A modest book of office-based research displays exceptionally beautiful and economic structural principles
London-based architects Tonkin Liu’s modestly presented book documents a six-year period of imaginative and highly inventive practice-based research. Its generosity is reminiscent of Frei Otto’s IL publication series in both its material content and its open-source nature to sharing freely exceptionally beautiful and economic structural principles. The principle here derived and refined from the biomimicry of mollusc shells, concerns the use of thin metal sheets laser cut on curved lines or ‘tailored’ to form wiggly folded plate-steel structures on a free-form basis. It’s a very clever idea, developed and well executed over a series of a dozen projects and competition submissions, of which sadly only a few have been built.
My description doesn’t do the projects justice, as they are wonderful examples of digitally based research (developed closely with Ed Clark and Alex Reddihough at Arup) integrating numerical analysis results over a series of iterations. The designs use scripting tools to find optimum and unexpected forms of great beauty, yet with an underlying fabrication rigour: all the forms are derived from developable surfaces, and can be fabricated from cold-formed steel sheets. As an applied research programme, the formal typologies develop and the techniques become clearly more refined, controlled and ambitious as the projects progress.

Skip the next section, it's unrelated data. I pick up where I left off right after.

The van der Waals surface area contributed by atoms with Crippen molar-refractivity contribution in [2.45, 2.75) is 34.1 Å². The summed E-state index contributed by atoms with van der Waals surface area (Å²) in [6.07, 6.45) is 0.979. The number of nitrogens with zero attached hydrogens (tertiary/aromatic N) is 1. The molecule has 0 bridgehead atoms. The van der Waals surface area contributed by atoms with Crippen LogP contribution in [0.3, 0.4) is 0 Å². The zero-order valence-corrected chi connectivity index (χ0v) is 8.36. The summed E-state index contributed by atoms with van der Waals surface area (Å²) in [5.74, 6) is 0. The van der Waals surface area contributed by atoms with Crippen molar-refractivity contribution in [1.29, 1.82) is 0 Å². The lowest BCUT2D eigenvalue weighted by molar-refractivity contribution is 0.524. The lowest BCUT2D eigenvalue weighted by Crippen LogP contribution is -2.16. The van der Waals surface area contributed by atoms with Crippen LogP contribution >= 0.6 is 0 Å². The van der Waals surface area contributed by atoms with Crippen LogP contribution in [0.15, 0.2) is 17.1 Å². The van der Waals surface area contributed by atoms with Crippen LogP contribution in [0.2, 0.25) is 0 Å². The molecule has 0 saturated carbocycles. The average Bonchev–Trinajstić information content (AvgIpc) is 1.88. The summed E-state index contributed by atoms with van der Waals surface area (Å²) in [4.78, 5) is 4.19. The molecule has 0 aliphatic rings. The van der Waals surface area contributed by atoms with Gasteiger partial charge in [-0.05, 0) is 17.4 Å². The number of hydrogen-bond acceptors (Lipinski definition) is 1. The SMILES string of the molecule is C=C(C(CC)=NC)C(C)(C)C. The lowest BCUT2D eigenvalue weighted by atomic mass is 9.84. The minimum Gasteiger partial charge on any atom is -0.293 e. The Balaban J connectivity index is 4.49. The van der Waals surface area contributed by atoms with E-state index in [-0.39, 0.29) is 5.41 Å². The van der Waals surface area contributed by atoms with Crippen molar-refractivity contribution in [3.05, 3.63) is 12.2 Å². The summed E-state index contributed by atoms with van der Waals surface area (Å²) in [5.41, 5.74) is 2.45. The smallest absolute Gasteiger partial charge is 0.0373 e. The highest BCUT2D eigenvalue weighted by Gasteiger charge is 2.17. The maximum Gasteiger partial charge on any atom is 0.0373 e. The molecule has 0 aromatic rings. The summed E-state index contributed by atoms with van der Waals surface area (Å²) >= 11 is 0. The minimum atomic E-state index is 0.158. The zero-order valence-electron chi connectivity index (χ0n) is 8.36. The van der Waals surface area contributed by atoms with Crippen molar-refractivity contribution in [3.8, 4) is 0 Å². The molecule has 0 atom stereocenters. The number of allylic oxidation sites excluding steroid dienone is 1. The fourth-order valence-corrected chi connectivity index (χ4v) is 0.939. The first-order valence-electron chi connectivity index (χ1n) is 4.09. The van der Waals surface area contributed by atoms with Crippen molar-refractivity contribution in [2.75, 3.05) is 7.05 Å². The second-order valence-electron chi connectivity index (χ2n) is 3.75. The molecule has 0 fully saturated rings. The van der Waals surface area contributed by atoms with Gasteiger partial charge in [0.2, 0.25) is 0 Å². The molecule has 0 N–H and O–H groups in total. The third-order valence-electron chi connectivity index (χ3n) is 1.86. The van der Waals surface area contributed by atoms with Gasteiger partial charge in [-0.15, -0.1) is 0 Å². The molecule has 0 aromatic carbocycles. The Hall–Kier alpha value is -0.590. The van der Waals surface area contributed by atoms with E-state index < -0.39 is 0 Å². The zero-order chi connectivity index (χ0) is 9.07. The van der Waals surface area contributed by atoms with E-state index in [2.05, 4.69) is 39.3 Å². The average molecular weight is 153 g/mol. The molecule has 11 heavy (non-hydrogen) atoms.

This is office-based research at its best, exploiting methodologies (speculation and experimentation) to generate new material, of which the author is never quite sure whether the experimentation is going to work or where it’s going. Research is a non-linear process, as opposed to design methodologies, which are much more linear and predictable, often based in precedent, and leading to ‘a priori’ known outcomes.
Reminiscent of the Eameses’ work in moulded plywood, there’s a clarity characterised by an open and adventurous spirit, and a journey fuelled by continual discovery
In Shell Lace Structure, Tonkin Liu are publishing variations on a theme of an idea that they have been playing with and testing over a period of years, and in my view with great success. Two projects stick out, the Shi Ling Bridge, a beautiful example of a bifurcated strong back bridge (a bridge type that is rarely ever pleasing to the eye, and here looks stunning in its creative minimalism). It has a contemporary elegance reminiscent of the bridges of Robert Maillart. The second is the Star Observatory in Baku, a bold civic monument similar in nature and quality to Eero Saarinen’s Gateway Arch in St Louis (1965). But these are resolutely contemporary projects, it’s the embedded engineering rigour they share with these iconic references.
The main outcome of the research, in the form of a real project, is the Meadows Bridge in Salford, north-west England, which Tonkin Liu won in an open international competition late last year. The project is currently under development and no doubt when realised will extend the research further, generating new consideration and opportunities. It’s exciting to see a practice working in this way. Reminiscent of the Eameses’ work in moulded plywood, there’s a clarity characterised by an open and adventurous spirit, and a journey fuelled by continual discovery.
The Evolution of Shell Lace Structure
Author: Tonkin Liu
Available as print on demand from lulu.com